Going residential with the refrigerator

Many people who live full time in an RV lament the lack of refrigerator space that is inherent with the standard dual fuel refrigerator. If you are like us and are always at a campground with shore power, a propane powered fridge is unnecessary. We took advantage of Black Friday deals and a holiday weekend to undertake the replacement.

fridge 1

Time for the old one to leave.

Obviously, the first thing to do is empty the fridge out. I purchased the new fridge two days in advance so that I could let it settle from moving and be running and cold so I could temporarily move all of our food into that one. The next step is to disconnect the old fridge. For that, we head outside to the access panel.

fridge 2

I turned off the propane on my way out. Next I unplugged the 120 volt electrical cord and the 12 volt wires. I then disconnected and capped the propane line, doing a soap test to make sure that I had sealed the line properly. I then removed the screws in the back that were securing the fridge.

Next, I went back inside, removed the screws and trim from the top and bottom of the fridge and pulled it out. When I say pulled it out, I mean struggled for a few minutes, because there really wasn’t anywhere to get a grip, and the bottom had a lip that was helping to hold it in place. Once I managed to get it to start moving forward, getting it out was a breeze.

Note: Appliances can be heavy and awkward. It is best to have at least two capable people present to move an appliance.

fridge 3

While the new fridge was pretty close to the same dimensions of the one I took out, I still had to modify the space some.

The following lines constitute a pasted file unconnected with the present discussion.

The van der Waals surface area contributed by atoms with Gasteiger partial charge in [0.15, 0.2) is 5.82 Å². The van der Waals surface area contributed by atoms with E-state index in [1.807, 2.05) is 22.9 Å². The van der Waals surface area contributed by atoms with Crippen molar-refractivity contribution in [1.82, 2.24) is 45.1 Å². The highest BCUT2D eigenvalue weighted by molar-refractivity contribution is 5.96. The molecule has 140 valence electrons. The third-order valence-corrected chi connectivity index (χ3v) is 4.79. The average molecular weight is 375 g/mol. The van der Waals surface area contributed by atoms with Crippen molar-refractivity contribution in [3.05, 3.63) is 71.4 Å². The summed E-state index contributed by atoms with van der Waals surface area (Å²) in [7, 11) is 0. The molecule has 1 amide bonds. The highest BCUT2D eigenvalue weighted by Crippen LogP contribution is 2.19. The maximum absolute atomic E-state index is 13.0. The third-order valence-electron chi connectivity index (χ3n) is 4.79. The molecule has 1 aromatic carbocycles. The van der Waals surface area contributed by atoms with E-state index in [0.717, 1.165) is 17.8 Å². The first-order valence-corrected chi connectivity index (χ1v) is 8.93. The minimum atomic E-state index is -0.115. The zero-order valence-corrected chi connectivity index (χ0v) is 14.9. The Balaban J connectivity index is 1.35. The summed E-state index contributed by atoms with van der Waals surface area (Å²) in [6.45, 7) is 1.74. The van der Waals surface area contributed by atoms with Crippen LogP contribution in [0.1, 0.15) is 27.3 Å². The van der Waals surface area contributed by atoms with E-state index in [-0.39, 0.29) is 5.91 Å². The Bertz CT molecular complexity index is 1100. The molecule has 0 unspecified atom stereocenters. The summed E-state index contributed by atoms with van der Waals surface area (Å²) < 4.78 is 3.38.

• Removed the old white fiberglass insulation and cleaned the walls and floor space up.
  • The wood for the base was still in good condition, so I applied a protectant for any moisture that may get onto it.
  • Cleaned up and refilled any penetrations with expanding foam.
  • Cut down the trim boards to allow the new fridge to fit into the opening.
  • Installed new insulation on the walls with a spray adhesive.
  • Replaced the receptacle with a better, more heavy duty one.

fridge 4

Next comes the fun of emptying out the fridge and fitting it into place. Once again, two people. Appliances are awkward. Once the fridge was in place, it was plugged in and all of the food put back into it.

fridge 5

Once everything was set and good, I filled the gap around the fridge and fitted some new trim pieces. We removed a Norcold 8x series, which is listed at 8 cubic feet of interior space, but it was so poorly laid out that it felt more like 6 cubic feet. The replacement fridge is a Vissani 9.9 cubic feet (Amazon or Home Depot), and it feels palatial inside in comparison.

Share this with someone...Share on FacebookTweet about this on TwitterPin on PinterestShare on Google+Share on StumbleUponEmail this to someone